National Party leader Simon Bridges has joined the Greens and a chorus of other MPs in saying he would support a ban on foreign donations to political parties.

This morning, he threw his weight behind any government proposals which would curb foreign influences in New Zealand and made specific mention of overseas donations.

"The reality of the situation, as I understand it legally, is for the most part overseas donations and the like are unlawful but there are a few small areas, such as under $1500 and so on, [which] is worth getting submissions on and clearing up."

Current electoral law prohibits overseas donations of more than $1500 to political parties.


But these can be avoided by donating through New Zealand-registered corporate entities – such as companies, incorporated societies and trusts – which are allowed to donate regardless of whether they are owned or controlled by New Zealanders.

Although he thought an outright ban was a good idea, he agreed with the Prime Minister, who said it would be best to wait for the Justice Select Committee to give its recommendation.

That select committee is currently investigating this issue and last week extended the timeframe for submissions.

Bridges joins a number of other politicians who have called for a ban.

In fact, he said today, the issue had become "sort of a turf war" in terms of who was claiming ownership of the issue.

Yesterday, Foreign Minister Winston Peters told The Financial Times the Government was in the process of addressing the issue.

"In the case of the independence, neutrality and sovereignty of the New Zealand political system, there will be proposals that will be ready for the next general election to ensure those concerns are addressed."

In response to questions about Peters' comments, Justice Minister Andrew Little this morning said the Justice Select Committee was in the process of looking into the issue.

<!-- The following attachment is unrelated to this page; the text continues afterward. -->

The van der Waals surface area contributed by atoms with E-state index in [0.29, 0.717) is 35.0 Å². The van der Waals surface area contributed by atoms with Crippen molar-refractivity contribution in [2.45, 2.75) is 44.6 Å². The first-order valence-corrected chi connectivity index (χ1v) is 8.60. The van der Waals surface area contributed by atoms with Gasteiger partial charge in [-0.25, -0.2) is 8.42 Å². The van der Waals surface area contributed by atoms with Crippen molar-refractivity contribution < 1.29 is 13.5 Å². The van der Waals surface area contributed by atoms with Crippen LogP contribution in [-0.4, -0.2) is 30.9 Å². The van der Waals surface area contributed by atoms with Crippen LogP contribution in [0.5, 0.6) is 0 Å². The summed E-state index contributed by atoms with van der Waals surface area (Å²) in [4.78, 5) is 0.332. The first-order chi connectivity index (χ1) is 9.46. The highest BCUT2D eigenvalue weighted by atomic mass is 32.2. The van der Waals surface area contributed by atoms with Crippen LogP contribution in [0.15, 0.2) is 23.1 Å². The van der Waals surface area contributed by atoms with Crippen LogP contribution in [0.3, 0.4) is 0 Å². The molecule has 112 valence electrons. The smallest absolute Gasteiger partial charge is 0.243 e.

"I expect the committee will come up with recommendations that the Government would have to consider.

"I don't think Winston Peters is saying anything other than we know what is expected to happen."

Asked if Peters was trying to take credit for any of the proposals that may come from the select committee, Little said: "It's politics, we all do that."

Yesterday, Prime Minister Jacinda Ardern also said she would be waiting to hear back from the select committee before making any policy proposal.

Bridges is not the first National MP to favour banning overseas donations to New Zealand political parties.

Nick Smith – a member of the Justice Select Committee – told the Herald last month that reforms were needed to ensure the integrity of New Zealand's electoral system.

"The existing electoral law does put limits on foreign donors, but needs strengthening.
Only Kiwi citizens and residents should be able to donate to political parties or to campaigns that seek to influence an election outcome," Smith said.

In his valedictory speech in December, Chris Finlayson also raised questions about how political parties were funded.

"I think both major parties need to work together to review the rules relating to funding.

"I have a personal view that it should be illegal for non-nationals to donate to our political parties."

The Green Party took this one step further and introduced a members' bill which would "stop unfair influence and potential corruption in politics" by banning all foreign donations to New Zealand political parties.

The party's electoral reform spokeswoman Golriz Ghahraman has approached Little to ask him to adopt the legislation as a Government Bill.